Proving Your Truck Accident Claim: What You Should Know About the Black Box

Proving Your Truck Accident Claim: What You Should Know About the Black Box

All commercial trucks are now required to install electronic logging devices (ELDs), often referred to as black boxes, that record driving data and driving habits.

Black Boxes in the Trucking Industry

A black box is a small recording device installed in a large commercial truck or 18-wheeler that documents information about the trucks movement over time. A black box can refer to two different types of devices in a truck: an electronic logging device (ELD) or an event data recorder (EDR). Both types are capable of recording certain movements of a truck that can be important in an accident. Sensors installed in the truck can include the following data:

  • The truck’s route
  • Travel time from one place to another
  • Length of a trip – driving distance
  • Truck speed
  • Hours of service
  • Breaks and rest stops

Sensors are sensitive enough to record data indicating steering changes, braking patterns, and seat belt use, factors commonly associated with trucking accidents. Black boxes in the trucking industry are often used to determine fault in an accident to prove claims, since data can be loaded within 5 to 10 seconds prior to a collision. This data can be downloaded by law enforcement, trucking companies, and truck injury lawyers who handle trucking accident claims.

Truck manufacturers began installing EDRs in commercial trucks to defeat warranty claims. Most trucks manufactured since the 1990s have a black box integrated into their engine components. These devices store data about the physical properties of the truck, in case the truck is involved in an accident or near accident. Over the years, advances in technology have allowed updates in black boxes that provide many more benefits to the trucking industry who manage fleets, as well as individual drivers.

In 2015, The Federal Motor Carrier Safety Association (FMCSA) passed a rule mandating ELDs in all commercial trucks manufactured after the year 2000. The federal mandate was implemented to create a standard tracking system for recording a driver’s hours of service. This was done to reduce trucking accidents in the United States often caused by driver fatigue. Although the FMCSA mandate required all ELDs to be installed by 2019, it did not require the replacement or use of EDRs in older model trucks.

Benefits of Black Boxes

The basic purpose of a black box in a commercial truck is to provide trucking companies with information on drivers, shipments, and deliveries. This creates a more efficient and productive operation, especially when fleets and long-haul loads are involved. However, black boxes are providing other important benefits to the trucking industry.

Reducing Trucking Accidents

EDLs and EDRs are capable of recording a lot of useful data that can help to reduce trucking accidents and injuries. Although ELDs have newer technology, both devices record important information.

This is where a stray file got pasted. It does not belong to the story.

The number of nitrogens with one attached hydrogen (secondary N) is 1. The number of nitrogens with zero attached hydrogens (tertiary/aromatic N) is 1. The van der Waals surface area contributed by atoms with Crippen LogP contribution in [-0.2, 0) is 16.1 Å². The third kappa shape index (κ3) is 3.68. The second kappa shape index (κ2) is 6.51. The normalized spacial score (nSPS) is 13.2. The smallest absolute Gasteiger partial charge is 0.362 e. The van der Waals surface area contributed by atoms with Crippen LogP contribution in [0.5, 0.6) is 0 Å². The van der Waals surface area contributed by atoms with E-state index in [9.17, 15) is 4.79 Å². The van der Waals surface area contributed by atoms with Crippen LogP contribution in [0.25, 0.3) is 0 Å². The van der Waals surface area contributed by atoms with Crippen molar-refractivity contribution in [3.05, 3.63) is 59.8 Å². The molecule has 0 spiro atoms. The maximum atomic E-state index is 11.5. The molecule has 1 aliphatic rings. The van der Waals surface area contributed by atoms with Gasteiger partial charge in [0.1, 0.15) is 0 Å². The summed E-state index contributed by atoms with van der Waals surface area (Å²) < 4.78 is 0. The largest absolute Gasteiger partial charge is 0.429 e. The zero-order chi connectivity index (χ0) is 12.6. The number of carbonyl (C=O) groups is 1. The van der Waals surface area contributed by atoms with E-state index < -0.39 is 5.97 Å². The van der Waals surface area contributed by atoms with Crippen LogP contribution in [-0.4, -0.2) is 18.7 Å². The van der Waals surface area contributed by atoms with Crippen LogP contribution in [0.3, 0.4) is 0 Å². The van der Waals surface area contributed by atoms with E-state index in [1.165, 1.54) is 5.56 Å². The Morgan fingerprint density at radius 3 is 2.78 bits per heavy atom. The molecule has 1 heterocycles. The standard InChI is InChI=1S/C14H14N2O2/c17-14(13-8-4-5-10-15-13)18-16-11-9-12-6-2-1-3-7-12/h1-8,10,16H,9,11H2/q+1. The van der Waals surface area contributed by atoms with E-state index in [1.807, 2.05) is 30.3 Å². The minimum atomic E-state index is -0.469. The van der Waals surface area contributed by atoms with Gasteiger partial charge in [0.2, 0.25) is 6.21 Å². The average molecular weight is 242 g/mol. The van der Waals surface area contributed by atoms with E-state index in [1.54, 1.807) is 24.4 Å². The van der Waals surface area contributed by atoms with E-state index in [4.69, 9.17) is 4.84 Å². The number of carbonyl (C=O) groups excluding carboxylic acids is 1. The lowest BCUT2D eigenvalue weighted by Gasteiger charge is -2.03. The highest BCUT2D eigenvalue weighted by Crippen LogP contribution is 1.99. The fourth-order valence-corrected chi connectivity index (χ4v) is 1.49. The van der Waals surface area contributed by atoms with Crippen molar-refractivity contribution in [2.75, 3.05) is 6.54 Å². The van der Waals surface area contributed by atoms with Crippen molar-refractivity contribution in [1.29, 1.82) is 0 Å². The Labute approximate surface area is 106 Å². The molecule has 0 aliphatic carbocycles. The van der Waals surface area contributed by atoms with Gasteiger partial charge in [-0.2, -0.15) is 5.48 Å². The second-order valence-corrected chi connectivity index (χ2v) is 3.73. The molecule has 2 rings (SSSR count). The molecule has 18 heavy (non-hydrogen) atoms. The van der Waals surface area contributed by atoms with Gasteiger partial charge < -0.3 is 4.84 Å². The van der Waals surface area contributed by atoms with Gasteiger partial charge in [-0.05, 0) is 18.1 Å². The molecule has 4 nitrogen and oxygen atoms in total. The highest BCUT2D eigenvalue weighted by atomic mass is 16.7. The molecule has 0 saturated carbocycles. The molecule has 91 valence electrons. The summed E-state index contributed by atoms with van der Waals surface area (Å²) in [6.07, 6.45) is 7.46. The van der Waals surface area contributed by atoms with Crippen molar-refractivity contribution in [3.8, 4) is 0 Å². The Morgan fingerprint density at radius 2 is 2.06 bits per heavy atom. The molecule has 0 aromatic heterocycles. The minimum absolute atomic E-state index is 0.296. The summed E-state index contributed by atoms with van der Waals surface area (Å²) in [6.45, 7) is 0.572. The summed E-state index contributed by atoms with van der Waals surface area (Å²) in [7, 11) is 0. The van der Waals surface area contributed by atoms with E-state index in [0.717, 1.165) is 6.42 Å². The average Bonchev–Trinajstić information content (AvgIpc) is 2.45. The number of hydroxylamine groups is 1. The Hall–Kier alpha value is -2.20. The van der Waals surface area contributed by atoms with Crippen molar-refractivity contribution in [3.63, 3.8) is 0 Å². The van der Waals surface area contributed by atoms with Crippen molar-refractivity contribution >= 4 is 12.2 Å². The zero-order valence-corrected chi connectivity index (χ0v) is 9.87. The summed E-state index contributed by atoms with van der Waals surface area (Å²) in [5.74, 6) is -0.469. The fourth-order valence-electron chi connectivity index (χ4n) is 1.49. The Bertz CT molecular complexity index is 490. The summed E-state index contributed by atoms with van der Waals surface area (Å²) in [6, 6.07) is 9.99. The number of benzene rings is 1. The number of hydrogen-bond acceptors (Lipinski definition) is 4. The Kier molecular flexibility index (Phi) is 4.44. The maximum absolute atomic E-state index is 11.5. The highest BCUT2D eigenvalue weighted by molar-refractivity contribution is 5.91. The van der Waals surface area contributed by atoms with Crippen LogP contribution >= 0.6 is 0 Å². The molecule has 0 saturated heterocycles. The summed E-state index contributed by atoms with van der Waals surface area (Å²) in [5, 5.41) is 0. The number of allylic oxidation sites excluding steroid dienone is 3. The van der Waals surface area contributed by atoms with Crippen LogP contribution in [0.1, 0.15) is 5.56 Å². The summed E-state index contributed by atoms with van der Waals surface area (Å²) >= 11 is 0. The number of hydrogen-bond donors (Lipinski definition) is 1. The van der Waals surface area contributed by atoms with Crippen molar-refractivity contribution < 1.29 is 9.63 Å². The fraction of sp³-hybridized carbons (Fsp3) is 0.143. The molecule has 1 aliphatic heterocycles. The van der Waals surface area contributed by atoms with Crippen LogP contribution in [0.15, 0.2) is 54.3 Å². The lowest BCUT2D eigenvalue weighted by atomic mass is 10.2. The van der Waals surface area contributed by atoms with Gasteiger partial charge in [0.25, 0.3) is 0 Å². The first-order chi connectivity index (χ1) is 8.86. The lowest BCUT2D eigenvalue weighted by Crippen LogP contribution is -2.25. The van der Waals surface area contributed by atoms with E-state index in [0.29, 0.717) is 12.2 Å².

Electronic Logging Devices (ELDs)

ELDs ensure compliance with federally mandated Hours of Service and Records of Duty Status.   ELDs record hourly driving information when a truck is in use. Any time there is a change in hours of service or duty status, ELDs automatically record the date, time, location, engine hours, vehicle miles, and identifying info for the driver and carrier. Preventable accidents may be avoided by ensuring truck drivers are resting after so many hours in the truck.

Event Data Recorders (EDRs)

EDRs can record a variety of information including: times the truck was in operation and out of service; when the truck started and stopped; arrival and departure times from destinations; minimum and maximum speeds; if brakes were applied during a crash; and when cruise control was on or off. Newer model EDRs store data from critical events, like a crash, for several minutes, before and at least 30 seconds after an accident occurs.

Paid by the Mile

Before ELDs were mandated in commercial trucks, many truck drivers kept paper logs of their hours of service. Unfortunately, logs did not always reflect accurate driving times. Truckers who were paid by the mile often logged in more miles on the road to increase their wages. This practice contributed to many trucking accidents seen by truck injury attorneys that were caused by drowsing driving and fatigue. Mandated ELDs in all commercial trucks have eliminated paper logs and the possibility of cheating on hours of service.

In 2019, trucking fatalities reached their highest numbers in 30 years. In 2018, 885 truck drivers and 4,678 occupants in passenger vehicles died in truck-related crashes. When a large commercial truck is involved in a crash, fatalities are common due to the size and weight of the truck. Fully loaded trucks can weigh as much as 10,000 pounds. At speeds of 55 mph, fully loaded trucks and 18-wheelers often roll over in a crash, leaving few or no survivors behind. The trucking industry is counting on black boxes to help in the prevention of fatal crashes.